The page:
This post contains Amazon Associate links. If you purchase any of the items found in these links, there is no additional cost to you, but it does provide a small source of income for me that helps fund my reading and Disney habits!

2 comments:

  1. Thanks Jenna. I was wondering about how you manage in case I need surgery in the fall. I am hoping everything is fine but the girl scout in me likes to be prepared. Hope you are feeling better every day.

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  2. My method was more crude, but it worked for me.

    I placed a small plastic stool (about the tub's height in the tub) and sat for bathing. I put my affected leg (left) onto the toilet lid with a folded towel on the lid for comfort. I would then wrap a towel around my knee and the top of the splint/cast in order to prevent water from entering.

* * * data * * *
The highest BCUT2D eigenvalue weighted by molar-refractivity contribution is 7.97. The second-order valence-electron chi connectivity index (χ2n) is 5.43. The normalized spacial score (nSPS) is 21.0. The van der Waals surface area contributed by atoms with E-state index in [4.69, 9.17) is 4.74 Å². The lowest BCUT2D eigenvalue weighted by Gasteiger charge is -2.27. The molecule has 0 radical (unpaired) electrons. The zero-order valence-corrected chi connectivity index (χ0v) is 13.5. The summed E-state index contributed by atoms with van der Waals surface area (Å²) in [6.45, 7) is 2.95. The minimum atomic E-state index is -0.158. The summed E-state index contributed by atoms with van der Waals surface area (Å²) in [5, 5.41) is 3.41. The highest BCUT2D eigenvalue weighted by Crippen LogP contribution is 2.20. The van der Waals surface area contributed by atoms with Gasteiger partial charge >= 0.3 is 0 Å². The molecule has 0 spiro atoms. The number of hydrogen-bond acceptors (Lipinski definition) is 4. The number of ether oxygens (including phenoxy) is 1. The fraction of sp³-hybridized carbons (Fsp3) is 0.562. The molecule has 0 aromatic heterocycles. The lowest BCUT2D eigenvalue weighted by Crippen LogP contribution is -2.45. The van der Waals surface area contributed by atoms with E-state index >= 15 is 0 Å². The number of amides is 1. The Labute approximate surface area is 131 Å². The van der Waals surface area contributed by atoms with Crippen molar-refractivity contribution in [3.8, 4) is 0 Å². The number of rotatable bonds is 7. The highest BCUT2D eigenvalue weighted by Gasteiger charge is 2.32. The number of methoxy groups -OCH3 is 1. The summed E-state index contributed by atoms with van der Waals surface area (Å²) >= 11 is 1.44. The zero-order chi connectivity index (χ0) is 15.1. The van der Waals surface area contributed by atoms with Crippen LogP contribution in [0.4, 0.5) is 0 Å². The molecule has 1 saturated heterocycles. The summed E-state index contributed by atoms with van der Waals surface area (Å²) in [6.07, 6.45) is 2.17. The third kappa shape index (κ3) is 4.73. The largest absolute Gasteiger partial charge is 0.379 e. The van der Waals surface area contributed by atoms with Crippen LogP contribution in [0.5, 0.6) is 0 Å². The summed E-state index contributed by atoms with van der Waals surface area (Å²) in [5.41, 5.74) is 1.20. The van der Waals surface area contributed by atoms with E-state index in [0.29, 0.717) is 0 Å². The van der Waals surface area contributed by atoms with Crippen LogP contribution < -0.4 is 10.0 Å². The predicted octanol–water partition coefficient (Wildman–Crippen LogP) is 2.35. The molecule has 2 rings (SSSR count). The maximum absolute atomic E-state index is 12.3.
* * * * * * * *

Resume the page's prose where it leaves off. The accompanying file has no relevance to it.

After filling the tub with some warm/hot water I used a cup to rinse and my normal shampoo and soap to bathe. It wasn't the most comfortable method, and I was often freezing in there. However, it kept me from being that stinky guy.

    The first week or two I needed assistance bathing, but after that I was able to handle it on my own.

    Admittedly, I'll have to come up with something different when its time for the right foot simply due to the bathroom layout.